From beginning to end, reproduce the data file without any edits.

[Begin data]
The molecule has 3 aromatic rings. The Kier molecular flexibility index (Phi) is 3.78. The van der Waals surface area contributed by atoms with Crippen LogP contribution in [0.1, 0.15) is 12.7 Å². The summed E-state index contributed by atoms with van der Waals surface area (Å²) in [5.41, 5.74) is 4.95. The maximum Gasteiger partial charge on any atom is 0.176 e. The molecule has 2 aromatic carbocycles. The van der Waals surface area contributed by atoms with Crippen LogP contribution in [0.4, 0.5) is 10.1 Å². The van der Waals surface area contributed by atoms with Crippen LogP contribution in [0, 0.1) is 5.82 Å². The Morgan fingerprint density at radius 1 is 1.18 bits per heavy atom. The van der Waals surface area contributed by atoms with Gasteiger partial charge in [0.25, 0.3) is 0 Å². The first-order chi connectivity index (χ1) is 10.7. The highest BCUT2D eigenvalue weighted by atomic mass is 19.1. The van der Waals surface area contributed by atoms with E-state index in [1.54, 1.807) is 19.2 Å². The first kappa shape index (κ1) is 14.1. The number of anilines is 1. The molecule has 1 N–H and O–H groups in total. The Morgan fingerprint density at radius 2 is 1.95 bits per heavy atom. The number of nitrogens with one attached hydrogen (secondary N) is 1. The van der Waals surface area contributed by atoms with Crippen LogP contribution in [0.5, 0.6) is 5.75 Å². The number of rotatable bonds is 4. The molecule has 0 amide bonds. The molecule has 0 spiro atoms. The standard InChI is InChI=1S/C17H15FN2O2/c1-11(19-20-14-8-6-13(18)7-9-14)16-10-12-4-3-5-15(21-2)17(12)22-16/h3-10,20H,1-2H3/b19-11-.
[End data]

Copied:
The molecule has 3 aromatic rings. The Kier molecular flexibility index (Phi) is 3.78. The van der Waals surface area contributed by atoms with Crippen LogP contribution in [0.1, 0.15) is 12.7 Å². The summed E-state index contributed by atoms with van der Waals surface area (Å²) in [5.41, 5.74) is 4.95. The maximum Gasteiger partial charge on any atom is 0.176 e. The molecule has 2 aromatic carbocycles. The van der Waals surface area contributed by atoms with Crippen LogP contribution in [0.4, 0.5) is 10.1 Å². The van der Waals surface area contributed by atoms with Crippen LogP contribution in [0, 0.1) is 5.82 Å². The Morgan fingerprint density at radius 1 is 1.18 bits per heavy atom. The van der Waals surface area contributed by atoms with Gasteiger partial charge in [0.25, 0.3) is 0 Å². The first-order chi connectivity index (χ1) is 10.7. The highest BCUT2D eigenvalue weighted by atomic mass is 19.1. The van der Waals surface area contributed by atoms with E-state index in [1.54, 1.807) is 19.2 Å². The first kappa shape index (κ1) is 14.1. The number of anilines is 1. The molecule has 1 N–H and O–H groups in total. The Morgan fingerprint density at radius 2 is 1.95 bits per heavy atom. The number of nitrogens with one attached hydrogen (secondary N) is 1. The van der Waals surface area contributed by atoms with Crippen LogP contribution in [0.5, 0.6) is 5.75 Å². The number of rotatable bonds is 4. The molecule has 0 amide bonds. The molecule has 0 spiro atoms. The standard InChI is InChI=1S/C17H15FN2O2/c1-11(19-20-14-8-6-13(18)7-9-14)16-10-12-4-3-5-15(21-2)17(12)22-16/h3-10,20H,1-2H3/b19-11-.